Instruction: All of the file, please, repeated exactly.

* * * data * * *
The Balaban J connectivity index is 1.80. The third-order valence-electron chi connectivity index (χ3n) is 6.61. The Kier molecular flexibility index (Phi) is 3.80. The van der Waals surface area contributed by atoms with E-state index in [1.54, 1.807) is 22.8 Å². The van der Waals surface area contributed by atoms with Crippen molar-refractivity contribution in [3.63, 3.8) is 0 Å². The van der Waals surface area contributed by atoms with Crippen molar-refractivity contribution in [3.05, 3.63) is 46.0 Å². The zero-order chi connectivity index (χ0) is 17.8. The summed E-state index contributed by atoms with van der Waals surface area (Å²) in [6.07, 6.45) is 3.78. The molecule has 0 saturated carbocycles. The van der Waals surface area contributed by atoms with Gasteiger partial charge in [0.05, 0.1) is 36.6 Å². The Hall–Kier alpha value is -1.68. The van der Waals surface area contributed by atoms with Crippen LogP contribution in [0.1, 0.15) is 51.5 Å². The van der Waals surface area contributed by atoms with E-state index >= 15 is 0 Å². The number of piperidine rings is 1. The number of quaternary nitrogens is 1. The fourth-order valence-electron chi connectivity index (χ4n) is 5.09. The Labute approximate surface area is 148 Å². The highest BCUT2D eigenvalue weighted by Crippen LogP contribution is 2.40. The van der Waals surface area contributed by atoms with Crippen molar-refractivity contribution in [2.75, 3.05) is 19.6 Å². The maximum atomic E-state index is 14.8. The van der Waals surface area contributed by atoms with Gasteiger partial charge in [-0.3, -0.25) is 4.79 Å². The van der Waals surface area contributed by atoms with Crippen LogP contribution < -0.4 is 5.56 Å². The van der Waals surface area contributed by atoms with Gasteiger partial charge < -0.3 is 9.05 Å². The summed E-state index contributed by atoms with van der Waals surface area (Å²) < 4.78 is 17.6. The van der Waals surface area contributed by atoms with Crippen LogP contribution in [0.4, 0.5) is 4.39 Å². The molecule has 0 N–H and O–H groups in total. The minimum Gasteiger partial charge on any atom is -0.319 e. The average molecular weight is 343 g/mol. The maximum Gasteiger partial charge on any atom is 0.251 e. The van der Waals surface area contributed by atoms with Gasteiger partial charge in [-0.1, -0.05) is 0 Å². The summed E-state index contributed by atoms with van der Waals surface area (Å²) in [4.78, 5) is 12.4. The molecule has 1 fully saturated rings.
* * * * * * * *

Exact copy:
The Balaban J connectivity index is 1.80. The third-order valence-electron chi connectivity index (χ3n) is 6.61. The Kier molecular flexibility index (Phi) is 3.80. The van der Waals surface area contributed by atoms with E-state index in [1.54, 1.807) is 22.8 Å². The van der Waals surface area contributed by atoms with Crippen molar-refractivity contribution in [3.63, 3.8) is 0 Å². The van der Waals surface area contributed by atoms with Crippen molar-refractivity contribution in [3.05, 3.63) is 46.0 Å². The zero-order chi connectivity index (χ0) is 17.8. The summed E-state index contributed by atoms with van der Waals surface area (Å²) in [6.07, 6.45) is 3.78. The molecule has 0 saturated carbocycles. The van der Waals surface area contributed by atoms with Gasteiger partial charge in [0.05, 0.1) is 36.6 Å². The Hall–Kier alpha value is -1.68. The van der Waals surface area contributed by atoms with Crippen LogP contribution in [0.1, 0.15) is 51.5 Å². The van der Waals surface area contributed by atoms with E-state index >= 15 is 0 Å². The number of piperidine rings is 1. The number of quaternary nitrogens is 1. The fourth-order valence-electron chi connectivity index (χ4n) is 5.09. The Labute approximate surface area is 148 Å². The highest BCUT2D eigenvalue weighted by Crippen LogP contribution is 2.40. The van der Waals surface area contributed by atoms with Crippen molar-refractivity contribution in [2.75, 3.05) is 19.6 Å². The maximum atomic E-state index is 14.8. The van der Waals surface area contributed by atoms with Gasteiger partial charge in [-0.3, -0.25) is 4.79 Å². The van der Waals surface area contributed by atoms with Crippen LogP contribution < -0.4 is 5.56 Å². The van der Waals surface area contributed by atoms with Gasteiger partial charge < -0.3 is 9.05 Å². The summed E-state index contributed by atoms with van der Waals surface area (Å²) < 4.78 is 17.6. The van der Waals surface area contributed by atoms with Crippen LogP contribution in [0.4, 0.5) is 4.39 Å². The molecule has 0 N–H and O–H groups in total. The minimum Gasteiger partial charge on any atom is -0.319 e. The average molecular weight is 343 g/mol. The maximum Gasteiger partial charge on any atom is 0.251 e. The van der Waals surface area contributed by atoms with Gasteiger partial charge in [-0.1, -0.05) is 0 Å². The summed E-state index contributed by atoms with van der Waals surface area (Å²) in [4.78, 5) is 12.4. The molecule has 1 fully saturated rings.